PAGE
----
DFX Finance Rounding Error Bugfix Review

Immunefi
Immunefi
Published in
4 min readJun 5, 2023

Summary

On April 28, 2023, a whitehat with the pseudonym perseverance submitted a critical vulnerability to DFX Finance via Immunefi, which consisted of a rounding error with the EURS token due to the non-standard decimal value of two. At the time of the submission, $237,143 was in the vulnerable pool and at risk of being stolen by a malicious hacker.

However, DFX Finance quickly took measures to remediate the bug after receiving perseverance’s report. No user funds were lost. This bug was isolated to the EURS token and did not affect any other tokens that DFX currently supports.

DFX Finance paid out a bounty of 100,000 USDT to the whitehat.

Immunefi is pleased to have facilitated this responsible disclosure with our platform. Our goal is to make web3 safer by incentivizing hackers to responsibly disclose bugs and receive clean money and reputation in exchange.

This bugfix review was written by Immunefi triager, Alejandro Muñoz-McDonald.

DFX Finance Introduction

DFX Finance is a decentralized foreign exchange (FX) protocol. DFX Finance creates a decentralized marketplace where users can swap non-USD stablecoins pegged to various foreign currencies, such as CADC, EUROC, XSGD, and more. These types of exchanges also typically incentivize liquidity providers to supply capital by offering yield on funds deposited.

The design uses an automated market making mechanism (AMM) to allow the exchange to operate in a decentralized way. The AMM exchanges tokens according to a bonding curve, which is dynamically adjusted according to real world price feeds from Chainlink. Each currency is paired with USDC, which is treated as a bridge currency in the DFX AMM between all other stablecoins.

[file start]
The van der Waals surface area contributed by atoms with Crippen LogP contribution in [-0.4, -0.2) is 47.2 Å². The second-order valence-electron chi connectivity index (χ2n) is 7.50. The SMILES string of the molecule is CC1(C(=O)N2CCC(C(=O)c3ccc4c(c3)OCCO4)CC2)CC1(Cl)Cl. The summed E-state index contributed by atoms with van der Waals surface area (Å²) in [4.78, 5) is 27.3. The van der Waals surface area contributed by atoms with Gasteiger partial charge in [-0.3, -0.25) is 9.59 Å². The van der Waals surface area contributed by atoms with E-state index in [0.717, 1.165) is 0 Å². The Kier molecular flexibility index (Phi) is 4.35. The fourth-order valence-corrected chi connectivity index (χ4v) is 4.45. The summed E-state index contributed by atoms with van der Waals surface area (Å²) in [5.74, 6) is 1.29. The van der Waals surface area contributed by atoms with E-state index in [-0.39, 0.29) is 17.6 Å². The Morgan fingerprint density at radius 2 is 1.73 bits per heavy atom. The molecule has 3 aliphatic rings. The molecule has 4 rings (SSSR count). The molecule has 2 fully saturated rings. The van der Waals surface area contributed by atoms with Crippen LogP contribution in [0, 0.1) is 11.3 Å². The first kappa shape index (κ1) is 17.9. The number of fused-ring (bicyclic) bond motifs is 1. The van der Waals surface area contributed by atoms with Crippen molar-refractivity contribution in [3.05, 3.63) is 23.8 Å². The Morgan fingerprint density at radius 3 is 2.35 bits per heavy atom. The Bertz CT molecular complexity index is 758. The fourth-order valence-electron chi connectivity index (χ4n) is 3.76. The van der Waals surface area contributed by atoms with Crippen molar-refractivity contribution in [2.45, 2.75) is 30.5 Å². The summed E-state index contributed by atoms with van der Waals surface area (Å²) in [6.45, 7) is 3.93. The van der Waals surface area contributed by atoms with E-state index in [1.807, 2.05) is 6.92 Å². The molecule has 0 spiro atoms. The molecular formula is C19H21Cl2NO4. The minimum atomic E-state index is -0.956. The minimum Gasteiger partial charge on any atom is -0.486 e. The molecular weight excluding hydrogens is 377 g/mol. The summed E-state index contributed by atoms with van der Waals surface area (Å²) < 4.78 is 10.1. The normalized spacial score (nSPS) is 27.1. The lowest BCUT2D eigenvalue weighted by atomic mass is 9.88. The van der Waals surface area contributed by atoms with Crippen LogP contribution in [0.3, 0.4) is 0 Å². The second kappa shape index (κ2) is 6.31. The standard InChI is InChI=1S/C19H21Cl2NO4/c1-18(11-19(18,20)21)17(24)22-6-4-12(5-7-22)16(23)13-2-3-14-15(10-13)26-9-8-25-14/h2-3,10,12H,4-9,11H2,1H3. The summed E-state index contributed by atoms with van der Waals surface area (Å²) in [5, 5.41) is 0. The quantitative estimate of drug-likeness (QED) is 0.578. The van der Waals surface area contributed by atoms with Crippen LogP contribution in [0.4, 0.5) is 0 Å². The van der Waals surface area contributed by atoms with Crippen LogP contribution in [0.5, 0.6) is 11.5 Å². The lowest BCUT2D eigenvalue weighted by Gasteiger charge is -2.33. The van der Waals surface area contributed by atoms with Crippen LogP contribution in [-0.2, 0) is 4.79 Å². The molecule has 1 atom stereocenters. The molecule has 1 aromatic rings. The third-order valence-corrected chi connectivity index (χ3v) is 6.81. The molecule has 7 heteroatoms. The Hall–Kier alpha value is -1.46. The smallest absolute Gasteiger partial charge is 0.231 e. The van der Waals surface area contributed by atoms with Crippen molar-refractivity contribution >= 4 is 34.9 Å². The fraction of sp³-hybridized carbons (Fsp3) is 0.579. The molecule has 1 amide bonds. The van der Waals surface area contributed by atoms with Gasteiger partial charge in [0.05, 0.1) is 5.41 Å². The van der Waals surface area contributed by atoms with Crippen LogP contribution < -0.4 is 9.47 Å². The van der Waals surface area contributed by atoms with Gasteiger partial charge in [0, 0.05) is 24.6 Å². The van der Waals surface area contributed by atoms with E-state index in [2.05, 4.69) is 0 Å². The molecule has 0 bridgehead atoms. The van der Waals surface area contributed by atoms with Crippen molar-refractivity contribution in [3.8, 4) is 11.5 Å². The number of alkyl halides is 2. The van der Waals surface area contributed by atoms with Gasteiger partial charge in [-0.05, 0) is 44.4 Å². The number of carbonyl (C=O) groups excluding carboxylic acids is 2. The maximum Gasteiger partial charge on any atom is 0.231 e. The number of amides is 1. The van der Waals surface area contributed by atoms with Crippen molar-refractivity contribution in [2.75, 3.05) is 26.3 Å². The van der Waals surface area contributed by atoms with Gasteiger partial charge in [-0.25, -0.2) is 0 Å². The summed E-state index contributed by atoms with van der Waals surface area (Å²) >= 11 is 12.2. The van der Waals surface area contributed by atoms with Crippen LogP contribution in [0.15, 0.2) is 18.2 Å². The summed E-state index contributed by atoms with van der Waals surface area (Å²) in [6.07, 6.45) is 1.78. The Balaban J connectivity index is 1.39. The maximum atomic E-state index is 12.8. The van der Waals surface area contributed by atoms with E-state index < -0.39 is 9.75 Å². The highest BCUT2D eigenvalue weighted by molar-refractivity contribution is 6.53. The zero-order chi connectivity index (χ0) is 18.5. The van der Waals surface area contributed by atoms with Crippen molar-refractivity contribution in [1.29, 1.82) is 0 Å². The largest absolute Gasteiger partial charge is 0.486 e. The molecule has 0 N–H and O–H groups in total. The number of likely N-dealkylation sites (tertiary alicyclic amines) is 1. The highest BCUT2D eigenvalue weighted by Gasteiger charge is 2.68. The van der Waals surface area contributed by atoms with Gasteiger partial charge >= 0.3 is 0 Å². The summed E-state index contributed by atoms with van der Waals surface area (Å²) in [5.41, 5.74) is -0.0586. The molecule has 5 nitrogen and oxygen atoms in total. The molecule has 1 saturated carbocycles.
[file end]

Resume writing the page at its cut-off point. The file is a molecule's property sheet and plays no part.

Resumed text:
AMMs allow these stablecoins to be traded directly via the AMM in a permissionless way, in contrast to a peer to peer model where buyers and sellers are matched from an order book. There are two major parts to the DFX protocol: Assimilators and Curve. Assimilators allow the AMM to handle pairs of different values, while also integrating reported oracle prices for respective currencies. Curve allows the custom parametrization of the bonding curve with dynamic fee, price scaling, and more.

Decentralized Exchange

Assimilators are necessary when dealing with pairs of different values, which is core to DFX protocol as all assets are paired with USDC. The AssimilatorV2 contract is responsible for converting all amounts to a numeraire, or a base value used for computations across the protocol. DFX Finance maintains the assimilators which integrate with Curve to provide proportional liquidity to pools. When users would like to provide liquidity to a pool to receive yield on their stablecoins, they call the deposit function on the Curve pool and receive liquidity provider (LP) tokens in return representing their proportion of the underlying asset they deposited.

When a user deposits EURS, the function checks if the deposit amount is greater than zero, and then delegates most of the logic to the library call ProportionalLiquidity.proportionalDeposit.